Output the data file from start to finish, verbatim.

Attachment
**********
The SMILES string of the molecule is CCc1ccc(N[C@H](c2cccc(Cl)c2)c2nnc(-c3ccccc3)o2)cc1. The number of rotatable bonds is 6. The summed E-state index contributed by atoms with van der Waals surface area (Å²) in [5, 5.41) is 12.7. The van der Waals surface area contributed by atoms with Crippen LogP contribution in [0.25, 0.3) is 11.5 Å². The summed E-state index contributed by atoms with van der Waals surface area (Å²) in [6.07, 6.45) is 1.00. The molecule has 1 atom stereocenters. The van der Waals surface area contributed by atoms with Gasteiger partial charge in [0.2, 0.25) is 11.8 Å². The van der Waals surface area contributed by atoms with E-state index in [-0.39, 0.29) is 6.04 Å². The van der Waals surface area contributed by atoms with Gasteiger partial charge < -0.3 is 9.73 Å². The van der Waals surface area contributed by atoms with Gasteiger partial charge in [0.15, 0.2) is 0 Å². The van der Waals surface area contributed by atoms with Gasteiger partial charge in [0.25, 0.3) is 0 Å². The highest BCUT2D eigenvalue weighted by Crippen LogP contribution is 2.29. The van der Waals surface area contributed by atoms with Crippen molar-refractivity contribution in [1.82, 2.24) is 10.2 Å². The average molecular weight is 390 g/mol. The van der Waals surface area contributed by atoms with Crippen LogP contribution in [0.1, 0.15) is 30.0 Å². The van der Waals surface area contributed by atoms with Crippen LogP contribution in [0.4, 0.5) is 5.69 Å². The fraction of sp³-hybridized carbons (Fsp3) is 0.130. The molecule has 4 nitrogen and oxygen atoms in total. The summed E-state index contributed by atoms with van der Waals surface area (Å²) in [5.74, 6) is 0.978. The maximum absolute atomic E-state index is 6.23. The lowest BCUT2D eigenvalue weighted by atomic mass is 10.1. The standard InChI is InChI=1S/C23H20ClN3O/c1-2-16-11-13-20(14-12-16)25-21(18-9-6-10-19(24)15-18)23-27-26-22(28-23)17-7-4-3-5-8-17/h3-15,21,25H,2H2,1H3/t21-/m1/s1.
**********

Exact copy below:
The SMILES string of the molecule is CCc1ccc(N[C@H](c2cccc(Cl)c2)c2nnc(-c3ccccc3)o2)cc1. The number of rotatable bonds is 6. The summed E-state index contributed by atoms with van der Waals surface area (Å²) in [5, 5.41) is 12.7. The van der Waals surface area contributed by atoms with Crippen LogP contribution in [0.25, 0.3) is 11.5 Å². The summed E-state index contributed by atoms with van der Waals surface area (Å²) in [6.07, 6.45) is 1.00. The molecule has 1 atom stereocenters. The van der Waals surface area contributed by atoms with Gasteiger partial charge in [0.2, 0.25) is 11.8 Å². The van der Waals surface area contributed by atoms with E-state index in [-0.39, 0.29) is 6.04 Å². The van der Waals surface area contributed by atoms with Gasteiger partial charge < -0.3 is 9.73 Å². The van der Waals surface area contributed by atoms with Gasteiger partial charge in [0.15, 0.2) is 0 Å². The van der Waals surface area contributed by atoms with Gasteiger partial charge in [0.25, 0.3) is 0 Å². The highest BCUT2D eigenvalue weighted by Crippen LogP contribution is 2.29. The van der Waals surface area contributed by atoms with Crippen molar-refractivity contribution in [1.82, 2.24) is 10.2 Å². The average molecular weight is 390 g/mol. The van der Waals surface area contributed by atoms with Crippen LogP contribution in [0.1, 0.15) is 30.0 Å². The van der Waals surface area contributed by atoms with Crippen LogP contribution in [0.4, 0.5) is 5.69 Å². The fraction of sp³-hybridized carbons (Fsp3) is 0.130. The molecule has 4 nitrogen and oxygen atoms in total. The summed E-state index contributed by atoms with van der Waals surface area (Å²) in [5.74, 6) is 0.978. The maximum absolute atomic E-state index is 6.23. The lowest BCUT2D eigenvalue weighted by atomic mass is 10.1. The standard InChI is InChI=1S/C23H20ClN3O/c1-2-16-11-13-20(14-12-16)25-21(18-9-6-10-19(24)15-18)23-27-26-22(28-23)17-7-4-3-5-8-17/h3-15,21,25H,2H2,1H3/t21-/m1/s1.